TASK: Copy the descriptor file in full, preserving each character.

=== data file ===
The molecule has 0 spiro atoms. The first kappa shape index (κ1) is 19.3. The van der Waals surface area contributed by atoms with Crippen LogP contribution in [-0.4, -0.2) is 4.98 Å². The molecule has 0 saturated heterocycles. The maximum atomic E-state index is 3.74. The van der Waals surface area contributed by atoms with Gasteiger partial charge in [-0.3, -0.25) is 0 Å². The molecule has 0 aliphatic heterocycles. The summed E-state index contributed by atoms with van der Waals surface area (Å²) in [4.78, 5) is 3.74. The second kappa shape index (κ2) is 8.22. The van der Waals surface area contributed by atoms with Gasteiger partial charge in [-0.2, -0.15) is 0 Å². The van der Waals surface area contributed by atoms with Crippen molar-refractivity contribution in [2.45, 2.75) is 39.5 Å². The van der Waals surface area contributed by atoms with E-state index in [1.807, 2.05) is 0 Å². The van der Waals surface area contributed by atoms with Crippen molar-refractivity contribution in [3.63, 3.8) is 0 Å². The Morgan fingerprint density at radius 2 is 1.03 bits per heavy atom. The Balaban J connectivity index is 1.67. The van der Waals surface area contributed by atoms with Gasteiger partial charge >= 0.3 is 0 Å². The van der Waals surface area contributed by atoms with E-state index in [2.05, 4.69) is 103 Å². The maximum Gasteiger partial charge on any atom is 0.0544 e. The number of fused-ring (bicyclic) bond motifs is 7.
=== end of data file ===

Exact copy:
The molecule has 0 spiro atoms. The first kappa shape index (κ1) is 19.3. The van der Waals surface area contributed by atoms with Crippen LogP contribution in [-0.4, -0.2) is 4.98 Å². The molecule has 0 saturated heterocycles. The maximum atomic E-state index is 3.74. The van der Waals surface area contributed by atoms with Gasteiger partial charge in [-0.3, -0.25) is 0 Å². The molecule has 0 aliphatic heterocycles. The summed E-state index contributed by atoms with van der Waals surface area (Å²) in [4.78, 5) is 3.74. The second kappa shape index (κ2) is 8.22. The van der Waals surface area contributed by atoms with Gasteiger partial charge in [-0.2, -0.15) is 0 Å². The van der Waals surface area contributed by atoms with Crippen molar-refractivity contribution in [2.45, 2.75) is 39.5 Å². The van der Waals surface area contributed by atoms with E-state index in [1.807, 2.05) is 0 Å². The van der Waals surface area contributed by atoms with Crippen molar-refractivity contribution in [3.63, 3.8) is 0 Å². The Morgan fingerprint density at radius 2 is 1.03 bits per heavy atom. The Balaban J connectivity index is 1.67. The van der Waals surface area contributed by atoms with Gasteiger partial charge >= 0.3 is 0 Å². The van der Waals surface area contributed by atoms with E-state index in [2.05, 4.69) is 103 Å². The maximum Gasteiger partial charge on any atom is 0.0544 e. The number of fused-ring (bicyclic) bond motifs is 7.